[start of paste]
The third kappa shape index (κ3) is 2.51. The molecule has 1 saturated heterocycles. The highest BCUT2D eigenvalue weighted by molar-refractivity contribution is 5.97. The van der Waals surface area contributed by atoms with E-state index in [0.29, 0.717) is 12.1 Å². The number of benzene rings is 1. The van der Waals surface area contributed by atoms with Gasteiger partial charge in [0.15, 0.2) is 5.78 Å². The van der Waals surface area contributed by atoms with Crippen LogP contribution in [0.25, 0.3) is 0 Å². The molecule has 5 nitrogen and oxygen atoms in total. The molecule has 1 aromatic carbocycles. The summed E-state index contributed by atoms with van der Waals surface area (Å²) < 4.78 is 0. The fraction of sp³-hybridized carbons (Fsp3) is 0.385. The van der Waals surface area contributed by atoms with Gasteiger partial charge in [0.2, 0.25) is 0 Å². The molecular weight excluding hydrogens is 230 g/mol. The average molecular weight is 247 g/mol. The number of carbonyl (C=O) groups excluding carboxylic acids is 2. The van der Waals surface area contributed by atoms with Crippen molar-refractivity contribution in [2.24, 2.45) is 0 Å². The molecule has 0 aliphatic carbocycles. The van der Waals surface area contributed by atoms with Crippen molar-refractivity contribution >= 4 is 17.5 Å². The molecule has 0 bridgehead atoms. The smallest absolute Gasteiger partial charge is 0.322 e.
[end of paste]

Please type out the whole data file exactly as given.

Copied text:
The third kappa shape index (κ3) is 2.51. The molecule has 1 saturated heterocycles. The highest BCUT2D eigenvalue weighted by molar-refractivity contribution is 5.97. The van der Waals surface area contributed by atoms with E-state index in [0.29, 0.717) is 12.1 Å². The number of benzene rings is 1. The van der Waals surface area contributed by atoms with Gasteiger partial charge in [0.15, 0.2) is 5.78 Å². The van der Waals surface area contributed by atoms with Crippen LogP contribution in [0.25, 0.3) is 0 Å². The molecule has 5 nitrogen and oxygen atoms in total. The molecule has 1 aromatic carbocycles. The summed E-state index contributed by atoms with van der Waals surface area (Å²) < 4.78 is 0. The fraction of sp³-hybridized carbons (Fsp3) is 0.385. The van der Waals surface area contributed by atoms with Gasteiger partial charge in [0.2, 0.25) is 0 Å². The molecular weight excluding hydrogens is 230 g/mol. The average molecular weight is 247 g/mol. The number of carbonyl (C=O) groups excluding carboxylic acids is 2. The van der Waals surface area contributed by atoms with Crippen molar-refractivity contribution in [2.24, 2.45) is 0 Å². The molecule has 0 aliphatic carbocycles. The van der Waals surface area contributed by atoms with Crippen molar-refractivity contribution >= 4 is 17.5 Å². The molecule has 0 bridgehead atoms. The smallest absolute Gasteiger partial charge is 0.322 e.